Damaging bullying claims are used ‘very casually’ over allegations Meghan Markle mistreated palace staff, duchess’s lawyer tells BBC’s Amol Rajan. Meghan Markle’s lawyer has claimed in a BBC podcast that allegations of bullying are used ‘very casually’ in response to claims that the Duchess of Sussex mistreated palace staff.
Solicitor Jenny Afia, of law firm Schillings, said that the word ‘bullying’ was a ‘very, very damaging term… particularly for career women’, and said the Duchess ‘absolutely denies’ ever doing this. She spoke out in a new podcast series with BBC journalist Amol Rajan based on his controversial documentary examining the relationship between the royal households and the media which aired last November.
Palace aides announced in March last year that they were launching an internal inquiry into claims that Meghan’s behaviour drove two personal assistants out of the household and ‘undermined the confidence’ of a third. Staff were said to have been left in tears and feeling ‘traumatised’. But, speaking with the Duchess’s express permission, Miss Afia denied that Meghan was a bully and pointed out that the term is ‘used very freely’.
Miss Afia told the podcast which came out yesterday, called Harry, Meghan and the Media: ‘I think the first thing is to be really clear about what bullying is because the term gets used very, very casually. ‘My daughter called me a bully last week when I asked her to brush her teeth – she’s seven years old. So the term is used very freely and it’s a very, very damaging term as we know, particularly I think for career women.’
She added: ‘What bullying actually means is improperly using power repeatedly and deliberately to hurt someone, physically or emotionally. The Duchess of Sussex absolutely denies ever doing that. ‘Knowing her as I do I can’t believe she would ever do that. I wasn’t there at the time but it doesn’t match my experience of her at all and I’ve seen her at very, very stressful times.
‘That story is absolutely untrue that she is a bully. That said, she wouldn’t want to negate anyone’s personal experiences.’The Daily Mail revealed last month that the Buckingham Palace inquiry into the bullying allegations had only interviewed ‘a tiny handful’ of people who worked for her.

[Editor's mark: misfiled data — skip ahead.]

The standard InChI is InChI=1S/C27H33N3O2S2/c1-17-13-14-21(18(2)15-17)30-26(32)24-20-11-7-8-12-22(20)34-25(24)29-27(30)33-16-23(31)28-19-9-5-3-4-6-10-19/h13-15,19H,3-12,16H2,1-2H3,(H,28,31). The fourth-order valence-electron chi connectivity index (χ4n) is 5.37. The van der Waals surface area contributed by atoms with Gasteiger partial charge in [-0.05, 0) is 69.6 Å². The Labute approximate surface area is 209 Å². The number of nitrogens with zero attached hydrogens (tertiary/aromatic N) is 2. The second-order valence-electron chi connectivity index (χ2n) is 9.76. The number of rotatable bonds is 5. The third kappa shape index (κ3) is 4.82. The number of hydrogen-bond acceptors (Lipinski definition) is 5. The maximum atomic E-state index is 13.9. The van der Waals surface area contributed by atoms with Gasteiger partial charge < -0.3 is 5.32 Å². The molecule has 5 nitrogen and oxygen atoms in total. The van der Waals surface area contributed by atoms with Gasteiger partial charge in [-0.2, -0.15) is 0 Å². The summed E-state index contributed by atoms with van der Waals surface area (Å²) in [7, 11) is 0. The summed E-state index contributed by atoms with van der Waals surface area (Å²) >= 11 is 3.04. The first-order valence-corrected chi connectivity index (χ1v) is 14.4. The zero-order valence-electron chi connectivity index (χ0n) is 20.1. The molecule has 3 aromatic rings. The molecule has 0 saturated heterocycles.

The revelation prompted fears that the investigation, set up ten months ago, was being ‘kicked into the long grass’. Mr Rajan’s podcast was said to have been delayed after the documentary in November amid tensions about how the royals would react to the show.
The BBC had put a two-minute trailer for the new podcast onto its BBC Sounds audio platform in November, with the first episodes due to be available later that month and the following episodes coming weekly. But the corporation later decided it would be released as a boxset when it was ready. Palace aides announced in March 2021 that they were launching an internal inquiry into claims about Meghan’s behaviour.
The royal household subsequently employed a third-party law firm to probe the claims, paid for by the family privately, in a move that some predicted could increase tensions between Harry and Meghan and ‘the institution’. The allegations, first reported by The Times, are strongly denied by the duchess, whose lawyers described them at the time as a ‘calculated smear campaign’.
But the Daily Mail then established in December that only a small number of royal employees – both past and present – had actually been spoken to. These are likely to have included the two PAs, another staff member and possibly Cabinet Secretary Simon Case, who was then working as Prince William’s private secretary.
Mr Case was sent an email in October 2018 by Kensington Palace’s communications secretary, Jason Knauf, raising concern about Meghan’s behaviour and trying to get protection for the staff he believed were being targeted.
The Sussexes would, on average, have had around 15 employees working for them at any one time – with up to 25 over the course of Meghan’s brief time in the Royal Family between 2017 and 2020.